Tips for Travelling to Iran | Iran Travel Guide for Tourists

Tips for Travelling to Iran | Iran Travel Guide for Tourists

With its distinct culture, hospitable people, and architectural marvels, Iran is one of the countries I most enjoy traveling to. However, unfortunately, due to its isolated (or rather, self-imposed) structure, trips to Iran are often met with great hesitation. Most of us know very little about Iran and tend to associate the country with war. In this article, I have prepared tips for traveling to Iran. This Iran travel guide for tourists consists of what to consider when traveling to Iran, drawing from my own experiences and the recommendations of my Iranian friends. I aim to provide information about what to keep in mind when traveling to Iran and to share insights about the country.

Iranian people are incredibly hospitable, and in my opinion, Iran is a safe destination. If you’re ready to embark on a journey to this wonderful country that I believe will captivate you with its many facets, it’s important to be well-informed about what you need to pay attention to. If you’re considering a trip to Iran, be sure to read this article. I’ll cover both what to consider when traveling to Iran and offer tips for a comfortable journey within the country.

You might also find this article interesting: 5 Must-See Cities in Iran

My Travel Experiences in Iran

This article contains notes from my three-month bicycle trip to Iran in 2016, as well as my backpacking journey to the country for a month in 2022.

During my first trip, I cycled around, occasionally hitchhiked, stayed through Couchsurfing and similar platforms, cooked my own meals, and managed a low-budget tour. In my 2022 visit to Iran, I used buses and taxis for transportation, enjoyed meals in nice places, stayed in hostels a few times, and had a much more comfortable travel experience compared to the first trip.

As someone who has experienced Iran in different ways, I believe that reading these notes before your trip will be beneficial.

İran'a giderken dikkat edilecekler iran hakkında bilgiler

What to Consider When Traveling to Iran? Tips for Travelling to Iran

In this article, I’ve divided the information about Iran into subheadings and questions, providing insights based on my own experiences. I hope this article, which offers tips for those traveling to Iran, proves to be useful and contributes to an amazing trip! Happy reading!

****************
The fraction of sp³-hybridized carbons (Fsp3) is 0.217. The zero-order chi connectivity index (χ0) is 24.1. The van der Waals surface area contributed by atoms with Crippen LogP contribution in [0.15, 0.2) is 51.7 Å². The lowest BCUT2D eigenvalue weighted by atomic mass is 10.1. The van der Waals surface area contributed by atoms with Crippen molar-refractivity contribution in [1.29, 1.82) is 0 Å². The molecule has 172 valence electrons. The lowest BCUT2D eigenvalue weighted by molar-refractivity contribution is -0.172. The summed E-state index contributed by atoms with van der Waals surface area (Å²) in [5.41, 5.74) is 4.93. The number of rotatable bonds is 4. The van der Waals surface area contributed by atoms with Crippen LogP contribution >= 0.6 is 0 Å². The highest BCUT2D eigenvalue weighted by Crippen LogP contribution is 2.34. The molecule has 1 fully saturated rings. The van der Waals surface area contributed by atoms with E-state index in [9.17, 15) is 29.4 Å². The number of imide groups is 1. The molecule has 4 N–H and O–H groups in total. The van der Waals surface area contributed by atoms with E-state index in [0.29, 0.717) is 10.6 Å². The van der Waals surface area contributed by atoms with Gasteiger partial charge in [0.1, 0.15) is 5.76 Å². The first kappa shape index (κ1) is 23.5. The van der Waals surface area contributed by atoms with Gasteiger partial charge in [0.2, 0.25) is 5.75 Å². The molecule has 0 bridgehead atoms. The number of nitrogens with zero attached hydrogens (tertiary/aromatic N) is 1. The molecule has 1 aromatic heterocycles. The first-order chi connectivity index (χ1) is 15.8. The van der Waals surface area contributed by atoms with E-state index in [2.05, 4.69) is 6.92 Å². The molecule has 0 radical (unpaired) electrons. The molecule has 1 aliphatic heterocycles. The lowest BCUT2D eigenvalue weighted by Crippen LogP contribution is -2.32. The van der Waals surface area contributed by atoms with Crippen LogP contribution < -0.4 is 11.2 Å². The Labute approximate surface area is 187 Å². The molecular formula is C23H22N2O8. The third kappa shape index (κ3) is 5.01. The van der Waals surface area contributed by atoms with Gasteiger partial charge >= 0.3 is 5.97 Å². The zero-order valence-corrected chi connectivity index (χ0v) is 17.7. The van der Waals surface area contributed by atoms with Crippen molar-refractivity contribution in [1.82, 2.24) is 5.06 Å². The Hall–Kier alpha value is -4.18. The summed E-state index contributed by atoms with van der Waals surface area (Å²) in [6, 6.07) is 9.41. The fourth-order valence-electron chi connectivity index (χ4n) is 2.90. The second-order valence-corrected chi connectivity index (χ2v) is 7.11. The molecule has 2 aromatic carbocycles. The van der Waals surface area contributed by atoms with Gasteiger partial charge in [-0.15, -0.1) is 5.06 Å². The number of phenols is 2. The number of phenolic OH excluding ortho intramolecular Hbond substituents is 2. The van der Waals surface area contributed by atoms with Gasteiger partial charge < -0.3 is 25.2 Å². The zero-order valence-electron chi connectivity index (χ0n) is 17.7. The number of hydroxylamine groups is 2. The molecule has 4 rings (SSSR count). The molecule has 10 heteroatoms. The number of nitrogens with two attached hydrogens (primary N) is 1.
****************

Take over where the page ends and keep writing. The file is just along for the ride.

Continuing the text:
There are several options for traveling to Iran. You can fly directly from your country, Istanbul, or Van in Turkey. If you prefer not to fly or are on a tighter budget, using buses is another option.

You can reach Tabriz and Tehran directly from Istanbul by bus. Additionally, you can take buses from Turkey, from Van and Doğubeyazıt to the border, and after crossing the border, you can reach cities like Khoy, Tabriz, and Urmia by taxis or minibusses.

For detailed information on this, I recommend reading the article “How to Get to Iran from Turkey?” In that article, I explained in detail how I traveled from Istanbul to Iran by bus.


Turkish citizens do not require a visa to enter Iran. If you are a Turkish citizen you can enter Iran without a visa with a valid and sufficiently long passport, and you can enjoy entering a country without the hassle of obtaining a visa. Unfortunately, I do not know the rules for citizens of other countries.


If you might potentially visit a country that has not-so-friendly diplomatic relations with Iran (such as the United States), then make sure to prioritize this point at the top of your list of considerations when traveling to Iran. When entering Iran, you can request that they stamp a separate piece of paper instead of your passport. I heard from a few people that they do this at the airport but not when crossing the land border. Therefore, I talked to a passport officer when crossing the land border.

The officer said they could stamp a separate piece of paper instead of my passport. Another officer told my friend that they had to stamp the passport. So, it seems that this might depend on the person and your luck. If you’re fortunate and encounter an officer like I did while crossing the land border, you might be able to enter Iran without getting a stamp on your passport.


Iran is an Islamic republic and is governed accordingly. As a result, there are certain important prohibitions that tourists must abide by. When entering Iran, you absolutely should not have any alcoholic beverages or their derivatives with you.


Iran’s climate varies significantly according to the seasons, so the timing of your trip is crucial in terms of what you need to bring along. Our seasons are quite similar to each other, so you can gauge based on that. In this section, I’ve attempted to provide information about what you should bring when traveling to Iran. I’ve also prepared a link to the products I personally use and recommend, so you can get an idea from them.

You can check out the products here: What I Bring When Traveling to Iran (This link is an affiliate link with Hepsiburada, a Turkish online bazaar. Clicking the link won’t burden you with any extra fees. By purchasing a product through my links, you’ll also be making a small contribution to my blog. Thanks in advance!)

If you’re traveling to Iran during the winter months, be sure to bring winter clothing, sturdy shoes, rain gear, and an umbrella.